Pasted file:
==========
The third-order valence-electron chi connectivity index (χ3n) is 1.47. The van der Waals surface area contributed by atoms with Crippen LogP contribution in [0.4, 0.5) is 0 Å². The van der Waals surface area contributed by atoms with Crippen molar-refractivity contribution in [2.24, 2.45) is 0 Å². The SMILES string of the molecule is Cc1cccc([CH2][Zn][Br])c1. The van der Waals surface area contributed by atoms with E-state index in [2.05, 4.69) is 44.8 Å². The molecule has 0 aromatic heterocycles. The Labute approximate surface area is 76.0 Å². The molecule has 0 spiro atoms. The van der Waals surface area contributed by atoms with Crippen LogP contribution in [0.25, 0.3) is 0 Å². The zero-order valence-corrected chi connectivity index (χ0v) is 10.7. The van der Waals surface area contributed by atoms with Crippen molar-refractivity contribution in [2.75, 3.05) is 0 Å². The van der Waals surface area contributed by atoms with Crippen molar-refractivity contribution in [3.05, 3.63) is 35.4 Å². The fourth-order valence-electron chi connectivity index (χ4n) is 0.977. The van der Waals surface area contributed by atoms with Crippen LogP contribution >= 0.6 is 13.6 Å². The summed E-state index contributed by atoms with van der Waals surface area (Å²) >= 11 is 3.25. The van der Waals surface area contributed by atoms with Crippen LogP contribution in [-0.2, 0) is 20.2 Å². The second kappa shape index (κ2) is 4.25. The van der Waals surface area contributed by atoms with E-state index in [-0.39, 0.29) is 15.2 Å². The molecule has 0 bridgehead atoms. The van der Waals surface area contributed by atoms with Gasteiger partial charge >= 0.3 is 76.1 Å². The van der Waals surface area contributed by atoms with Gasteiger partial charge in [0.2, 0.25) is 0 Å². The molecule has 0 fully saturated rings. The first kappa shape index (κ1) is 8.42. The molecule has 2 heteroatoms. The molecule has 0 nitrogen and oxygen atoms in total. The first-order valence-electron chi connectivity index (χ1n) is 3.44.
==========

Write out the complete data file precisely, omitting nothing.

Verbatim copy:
The third-order valence-electron chi connectivity index (χ3n) is 1.47. The van der Waals surface area contributed by atoms with Crippen LogP contribution in [0.4, 0.5) is 0 Å². The van der Waals surface area contributed by atoms with Crippen molar-refractivity contribution in [2.24, 2.45) is 0 Å². The SMILES string of the molecule is Cc1cccc([CH2][Zn][Br])c1. The van der Waals surface area contributed by atoms with E-state index in [2.05, 4.69) is 44.8 Å². The molecule has 0 aromatic heterocycles. The Labute approximate surface area is 76.0 Å². The molecule has 0 spiro atoms. The van der Waals surface area contributed by atoms with Crippen LogP contribution in [0.25, 0.3) is 0 Å². The zero-order valence-corrected chi connectivity index (χ0v) is 10.7. The van der Waals surface area contributed by atoms with Crippen molar-refractivity contribution in [2.75, 3.05) is 0 Å². The van der Waals surface area contributed by atoms with Crippen molar-refractivity contribution in [3.05, 3.63) is 35.4 Å². The fourth-order valence-electron chi connectivity index (χ4n) is 0.977. The van der Waals surface area contributed by atoms with Crippen LogP contribution >= 0.6 is 13.6 Å². The summed E-state index contributed by atoms with van der Waals surface area (Å²) >= 11 is 3.25. The van der Waals surface area contributed by atoms with Crippen LogP contribution in [-0.2, 0) is 20.2 Å². The second kappa shape index (κ2) is 4.25. The van der Waals surface area contributed by atoms with E-state index in [-0.39, 0.29) is 15.2 Å². The molecule has 0 bridgehead atoms. The van der Waals surface area contributed by atoms with Gasteiger partial charge >= 0.3 is 76.1 Å². The van der Waals surface area contributed by atoms with Gasteiger partial charge in [0.2, 0.25) is 0 Å². The molecule has 0 fully saturated rings. The first kappa shape index (κ1) is 8.42. The molecule has 2 heteroatoms. The molecule has 0 nitrogen and oxygen atoms in total. The first-order valence-electron chi connectivity index (χ1n) is 3.44.